- America’s tip tech companies have helped emanate a notice state by operative with supervision to perspective on people, National Journal‘s Michael Hirsh writes. The friendly relations go behind decades. Read more
HOUSE FOOD-STAMP BILL PUSHED BACK UNTIL AFTER RECESS. The House, that upheld a stripped-down, farm-only check this month after unwell to pass a plantation check in Jun that enclosed food stamps, will not write adult a food-stamp magnitude before a Aug recess, The Hill reports. House Agriculture Committee Chairman Frank Lucas, R-Okla., has been soliciting members’ submit on a intensity legislation, and has participated in a tiny operative organisation orderly by House Majority Leader Eric Cantor, R-Va. The check creates it doubtful that legislation will be upheld before stream module authorizations finish during a finish of September. Read more
AMERICANS AGAIN DIVIDED ALONG RACIAL LINES. Even as America practice a many surpassing demographic change in some-more than a century, a multitude is increasingly fracturing along overlapping racial, generational, and narrow-minded lines, National Journal‘s Ronald Brownstein writes. The farrago remaking America could be a source of rejuvenation and innovation, though currently it is reinforcing a inhuman narrow-minded polarization. The Trayvon Martin box and a Washington stand-off both constraint a sharpening collision of perspectives and priorities between a growing, mostly younger minority village and a aging white population—what I’ve called a brownish-red and a gray. Read more
LIBERAL DEMS PUSH FOR OBAMA TO PICK YELLEN AS NEXT FED CHIEF. A minute sealed by about a third of Senate Democrats is propelling Obama to name Federal Reserve Vice Chairwoman Janet Yellen to reinstate Ben Bernanke as authority of a executive bank, The Wall Street Journal reports. The minute has purportedly been sealed by a magnanimous wing of a party’s congress and creates no discuss of former Treasury Secretary Lawrence Summers, who onlookers perspective as Yellen’s tip foe to run a Fed. Sen. Tom Harkin, D-Iowa, pronounced there was “a lot of concern” about a probable Summers appointment, adding, “I can’t find any support for Larry Summers on a Democratic side of a aisle.” Read more
- The growing chatter about either Obama should designate Yellen or Summers is also reviving a gender discuss in Washington, and underscores a miss of women in tip economic-policy positions, The New York Times reports. Read more
CHRISTIE SPEAKS OUT AGAINST LIBERTARIAN STANCE ON NATIONAL SECURITY. New Jersey Gov. Chris Christie, a Republican, had oppressive difference Thursday for members of his celebration who preference a some-more libertarian perspective of unfamiliar policy, The Washington Post reports. Asked if Sen. Rand Paul, R-Ky., was one of a policymakers heading a GOP down a more libertarian road on inhabitant security, Christie replied, “You can name any series of people and he’s one of them.” Christie went on to urge a nation’s notice programs by invoking families impacted by a 9/11 militant attacks and claiming that notice programs are essential to fortifying a nation. Paul shot behind with a strongly worded statement shortly after Christie’s remarks. Both Paul and Christie are deliberate intensity contenders for a Republican presidential assignment in 2016. Read more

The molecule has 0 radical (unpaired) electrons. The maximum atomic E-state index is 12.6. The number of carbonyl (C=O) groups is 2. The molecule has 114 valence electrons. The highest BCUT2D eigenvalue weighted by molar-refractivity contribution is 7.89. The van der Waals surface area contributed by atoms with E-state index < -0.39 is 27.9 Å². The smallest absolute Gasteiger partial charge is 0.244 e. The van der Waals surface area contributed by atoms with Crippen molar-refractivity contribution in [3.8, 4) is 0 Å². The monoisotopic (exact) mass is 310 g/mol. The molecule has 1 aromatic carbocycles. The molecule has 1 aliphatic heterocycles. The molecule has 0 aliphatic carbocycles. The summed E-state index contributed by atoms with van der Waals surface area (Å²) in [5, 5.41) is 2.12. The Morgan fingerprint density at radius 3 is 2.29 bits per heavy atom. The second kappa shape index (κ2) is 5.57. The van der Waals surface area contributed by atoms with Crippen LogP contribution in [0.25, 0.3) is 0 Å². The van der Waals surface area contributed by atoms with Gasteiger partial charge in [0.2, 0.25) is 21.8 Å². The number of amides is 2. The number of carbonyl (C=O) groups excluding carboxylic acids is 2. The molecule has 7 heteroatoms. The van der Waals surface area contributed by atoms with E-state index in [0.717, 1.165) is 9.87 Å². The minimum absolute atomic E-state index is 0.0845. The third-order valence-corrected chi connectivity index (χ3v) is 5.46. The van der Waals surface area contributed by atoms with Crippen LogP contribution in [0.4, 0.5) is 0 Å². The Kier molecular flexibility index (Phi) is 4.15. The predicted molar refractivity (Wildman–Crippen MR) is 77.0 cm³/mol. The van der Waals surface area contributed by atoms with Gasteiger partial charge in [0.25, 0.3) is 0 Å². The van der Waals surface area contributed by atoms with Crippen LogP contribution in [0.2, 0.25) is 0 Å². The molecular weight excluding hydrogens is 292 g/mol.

“Where have we been? Hiking?” — Rep. Duncan Hunter, R-Calif., to Rep. Mark Sanford, R-S.C., who arrived for a opinion wearing jaunty garments (Roll Call)
JUST DON’T CALL IT A CURE. A group of researchers during a University of Pennsylvania sanatorium is solemnly changing a approach cancer is treated, regulating engineered T cells, Philadelphia magazine’s Jason Fagone reports. Walter Keller, a ball manager and businessman from California, was diagnosed with leukemia in 1996. Before he started a trial, 90 percent of his bone-marrow cells were cancerous. By Oct 2012, about 5 months after he perceived an distillate of T cells, Walter was behind in California and cancer-free. But a diagnosis has side effects: Nine of a initial 12 hearing participants gifted growth lysis syndrome, a snarl compared with a genocide of cancer cells. Keller was one of those patients, during one indicate revelation his family, who suspicion he was about to die, “I need to go. we see a white wedding.” Read more
BLIMPS TO PATROL SKIES ABOVE D.C. Within a year, a span of souped-up $2.7 billion blimps (price includes investigate and development) will be floated 10,000 feet above a District of Columbia and act as a 340-mile-wide eye in a sky, detecting incoming missiles and a like, National Journal‘s Brian Resnick reports. The pattern and contrast proviso for JLENS—the (deep breath) Joint Land Attack Cruise Missile Defense Elevated Netted Sensor System, constructed by Raytheon, a vital weapons manufacturer—is over, relays Program Director Doug Burgess to Popular Mechanics. Now, it is time for implementation. The blimps, or aerostats as they are technically called, are 77 yards long, and have a operation of 340 miles. They fly during 10,000 feet for 30 days during time. Read more
IF IT MAKES YOU HAPPY… A brood of new studies measuring complacency opposite a accumulation of factors, including age and domestic affiliation, have been gathered by The Atlantic Wire‘s Alexander Abad-Santos in a not-so-scientific demeanour to pinpoint only who competence be America’s happiest person. The winner? A 23-year-old coffee-drinking Republican vital in San Jose, Calif. Not many people fit this description, however: Only 2 percent of San Jose’s 967,487 residents tumble within a 20-24 age demographic and are coffee drinkers, and that’s not even accounting for domestic affiliation. “Indeed, a happiest chairman in America is a unicorn,” Abad-Santos writes. Read more